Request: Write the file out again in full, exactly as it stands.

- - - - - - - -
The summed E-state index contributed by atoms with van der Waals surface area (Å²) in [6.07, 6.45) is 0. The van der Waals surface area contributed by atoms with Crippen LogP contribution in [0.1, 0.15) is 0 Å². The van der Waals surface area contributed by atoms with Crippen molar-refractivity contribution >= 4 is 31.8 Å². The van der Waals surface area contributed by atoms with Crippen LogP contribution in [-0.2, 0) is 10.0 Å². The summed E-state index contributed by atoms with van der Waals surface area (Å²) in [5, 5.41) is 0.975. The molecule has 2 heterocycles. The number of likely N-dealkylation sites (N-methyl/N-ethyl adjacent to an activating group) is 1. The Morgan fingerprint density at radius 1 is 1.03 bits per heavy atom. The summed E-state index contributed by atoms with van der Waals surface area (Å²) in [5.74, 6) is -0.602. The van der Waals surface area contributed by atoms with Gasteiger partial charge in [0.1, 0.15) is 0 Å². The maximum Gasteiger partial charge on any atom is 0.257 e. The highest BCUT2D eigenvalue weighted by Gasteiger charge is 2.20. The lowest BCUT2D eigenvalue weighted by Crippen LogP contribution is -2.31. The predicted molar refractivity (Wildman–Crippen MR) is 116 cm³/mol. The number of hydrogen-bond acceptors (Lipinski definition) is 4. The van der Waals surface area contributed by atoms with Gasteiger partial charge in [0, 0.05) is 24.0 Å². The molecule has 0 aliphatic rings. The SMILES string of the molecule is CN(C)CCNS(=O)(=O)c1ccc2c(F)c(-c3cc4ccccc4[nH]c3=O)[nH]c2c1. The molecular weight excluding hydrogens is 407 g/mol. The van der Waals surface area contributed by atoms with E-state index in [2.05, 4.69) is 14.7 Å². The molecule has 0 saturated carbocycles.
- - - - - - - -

The summed E-state index contributed by atoms with van der Waals surface area (Å²) in [6.07, 6.45) is 0. The van der Waals surface area contributed by atoms with Crippen LogP contribution in [0.1, 0.15) is 0 Å². The van der Waals surface area contributed by atoms with Crippen molar-refractivity contribution >= 4 is 31.8 Å². The van der Waals surface area contributed by atoms with Crippen LogP contribution in [-0.2, 0) is 10.0 Å². The summed E-state index contributed by atoms with van der Waals surface area (Å²) in [5, 5.41) is 0.975. The molecule has 2 heterocycles. The number of likely N-dealkylation sites (N-methyl/N-ethyl adjacent to an activating group) is 1. The Morgan fingerprint density at radius 1 is 1.03 bits per heavy atom. The summed E-state index contributed by atoms with van der Waals surface area (Å²) in [5.74, 6) is -0.602. The van der Waals surface area contributed by atoms with Gasteiger partial charge in [0.1, 0.15) is 0 Å². The maximum Gasteiger partial charge on any atom is 0.257 e. The highest BCUT2D eigenvalue weighted by Gasteiger charge is 2.20. The lowest BCUT2D eigenvalue weighted by Crippen LogP contribution is -2.31. The predicted molar refractivity (Wildman–Crippen MR) is 116 cm³/mol. The number of hydrogen-bond acceptors (Lipinski definition) is 4. The van der Waals surface area contributed by atoms with Gasteiger partial charge in [0, 0.05) is 24.0 Å². The molecule has 0 aliphatic rings. The SMILES string of the molecule is CN(C)CCNS(=O)(=O)c1ccc2c(F)c(-c3cc4ccccc4[nH]c3=O)[nH]c2c1. The molecular weight excluding hydrogens is 407 g/mol. The van der Waals surface area contributed by atoms with E-state index in [2.05, 4.69) is 14.7 Å². The molecule has 0 saturated carbocycles.